27 October 2011

Nobody Here (The Marinettis Bring Home a Computer)

So, after months of wanting to read it and sounding off on the topic myself, I only recently got around to reading Simon's Retromania: Pop Culture's Addiction to Its Own Past. Thoroughly enjoyed it, of course. Simon's book covers its topic from a variety of angles, and offers a lot to mull over. Far too much to go into here, actually. But I might have a point or two to address.

But one surprise, for me, was the few pages devoted to highlighting the artist Oneohtrix Point Never (aka Daniel Lopatin) in the early stretch of the book. I'd long been taken with Lopatin's music, but am even moreso now that I learn about Lopatin and the ideas that inform his music. Quoting from the book:

"...Yet the speed of technological advance means that each beloved machine is rendered obsolete with ruthless rapidity. With individuals and businesses throwing out info-tech every two to three years, obsolete computers are a huge environmental problem. ...'I'm super into the idea that that the rapid-fire pace of capitalism is destroying our relationships to objects. All this drives me back, but what drives me back is a desire to connect, not to relive things. It's not nostalgia.' He argues that the idea of 'progress' itself is driven by the economic imperatives of capitalism as by science or human creativity. In a 2009 manifesto-like article, he decries the fixation on linear progress, proposing instead the opening up of 'spaces for ecstatic regression. ...We homage the past to mourn, to celebrate, and to time travel.'"

The cited article, "synthemas and notes 1", can be found here and it offers a deeply interesting read. As a manifesto-ish text, it provides an explanation as for a specific semantics of sound. Lopatin begins by describing his attraction to synthesizers, particularly those of a certain vintage, due to their sonic capacity for suggesting "allegorical landscapes." This ability, he states, is the result of the instrument's own limitations -- the "grain" of its sound being the product of the instrument "striv[ing] and fail[ing] at mimetic representation." The act of creation becomes the act of exploring the abilities (but chiefly the limits and flaws) of the gear's "closed-circuit universe." "The more you enjoy process, limitation and defeat," he muses, "the more potential there is for chance and adventure."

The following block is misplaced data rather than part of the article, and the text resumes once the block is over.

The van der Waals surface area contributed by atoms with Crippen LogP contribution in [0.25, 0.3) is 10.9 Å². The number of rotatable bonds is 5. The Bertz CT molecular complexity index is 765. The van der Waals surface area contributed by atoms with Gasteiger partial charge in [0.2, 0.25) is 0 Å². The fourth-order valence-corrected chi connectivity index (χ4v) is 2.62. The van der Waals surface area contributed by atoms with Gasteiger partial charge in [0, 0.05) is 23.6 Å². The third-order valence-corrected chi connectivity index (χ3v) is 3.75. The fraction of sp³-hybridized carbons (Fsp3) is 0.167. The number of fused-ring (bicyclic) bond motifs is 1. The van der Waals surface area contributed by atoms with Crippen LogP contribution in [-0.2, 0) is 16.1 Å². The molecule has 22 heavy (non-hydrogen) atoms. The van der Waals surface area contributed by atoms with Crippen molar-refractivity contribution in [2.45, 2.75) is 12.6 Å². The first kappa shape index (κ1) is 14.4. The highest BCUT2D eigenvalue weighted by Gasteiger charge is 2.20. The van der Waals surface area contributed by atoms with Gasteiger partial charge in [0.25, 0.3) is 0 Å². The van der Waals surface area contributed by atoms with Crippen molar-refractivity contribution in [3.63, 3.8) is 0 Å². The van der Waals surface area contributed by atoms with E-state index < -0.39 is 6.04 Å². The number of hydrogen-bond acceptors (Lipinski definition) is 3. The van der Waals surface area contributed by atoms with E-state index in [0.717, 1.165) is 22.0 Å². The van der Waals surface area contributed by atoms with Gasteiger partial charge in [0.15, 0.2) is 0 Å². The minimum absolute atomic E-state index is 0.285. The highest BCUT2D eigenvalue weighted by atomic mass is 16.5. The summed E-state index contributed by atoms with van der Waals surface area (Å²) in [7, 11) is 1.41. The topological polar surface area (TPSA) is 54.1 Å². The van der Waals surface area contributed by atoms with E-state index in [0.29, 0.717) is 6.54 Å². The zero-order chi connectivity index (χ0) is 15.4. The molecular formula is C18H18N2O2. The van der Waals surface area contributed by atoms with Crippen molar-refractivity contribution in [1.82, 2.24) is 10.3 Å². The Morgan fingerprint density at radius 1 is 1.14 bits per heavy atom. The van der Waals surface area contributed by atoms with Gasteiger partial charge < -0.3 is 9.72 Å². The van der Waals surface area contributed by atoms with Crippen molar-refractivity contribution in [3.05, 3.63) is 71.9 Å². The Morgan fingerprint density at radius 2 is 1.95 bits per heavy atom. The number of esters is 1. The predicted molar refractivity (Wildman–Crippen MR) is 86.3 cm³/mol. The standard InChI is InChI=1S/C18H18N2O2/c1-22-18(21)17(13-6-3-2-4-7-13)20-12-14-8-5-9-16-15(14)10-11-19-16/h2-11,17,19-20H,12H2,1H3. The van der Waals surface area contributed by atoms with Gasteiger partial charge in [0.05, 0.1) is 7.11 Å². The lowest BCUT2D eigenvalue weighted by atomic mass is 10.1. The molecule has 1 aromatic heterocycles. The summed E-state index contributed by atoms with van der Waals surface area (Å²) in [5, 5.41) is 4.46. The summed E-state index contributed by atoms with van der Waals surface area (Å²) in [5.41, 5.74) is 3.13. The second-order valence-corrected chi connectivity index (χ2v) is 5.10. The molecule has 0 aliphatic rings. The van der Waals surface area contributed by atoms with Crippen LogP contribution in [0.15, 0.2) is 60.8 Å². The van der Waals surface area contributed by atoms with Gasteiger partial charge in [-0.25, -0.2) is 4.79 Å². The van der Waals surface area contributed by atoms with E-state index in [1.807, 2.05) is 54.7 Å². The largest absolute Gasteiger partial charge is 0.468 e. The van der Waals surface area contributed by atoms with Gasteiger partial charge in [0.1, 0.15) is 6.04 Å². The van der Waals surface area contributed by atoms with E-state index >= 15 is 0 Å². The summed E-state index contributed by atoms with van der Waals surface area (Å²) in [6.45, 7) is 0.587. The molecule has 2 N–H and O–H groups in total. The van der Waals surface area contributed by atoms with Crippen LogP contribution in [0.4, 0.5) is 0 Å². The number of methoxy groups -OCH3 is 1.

The idea or aim of achieving any degree of originality in this process isn't a factor, since the notion of originality is little more than a threadbare modernist notion, a notion that too often is found riding shotgun with the problematic idea of dynamic and relentless progress. "If our generation can be defined artistically in a single way," he offers:

"It is that of the collector-archivist. We are naturally disposed towards nostalgia, and deep freeze cultural informatics is our greatest cybernetic feat. To understand the euphoria and confusion of my generation is to loop the part of Bill & Ted’s in which Beethoven rips a decisively Steve Vaiesque guitar solo on a synthesizer, and thus we intrinsically understand the nature of the eternal rip."

The reasons for doing so being that:

"The lessons of the past are moments in time that are eternally engaged, and the ability to transmit and interact with ~previous systems~ is evidence of the deep melancholy which arises from our inability to stop time just long enough to experience it."

Which perhaps sounds a bit bleak to some, if not like conceding aesthetically bankruptcy in the face of a cultural/creative impasse -- endlessly staring back down the avenue that led to a certain "postmodern" dead-end. About which I have some further thoughts, but they'll have to wait for another post.

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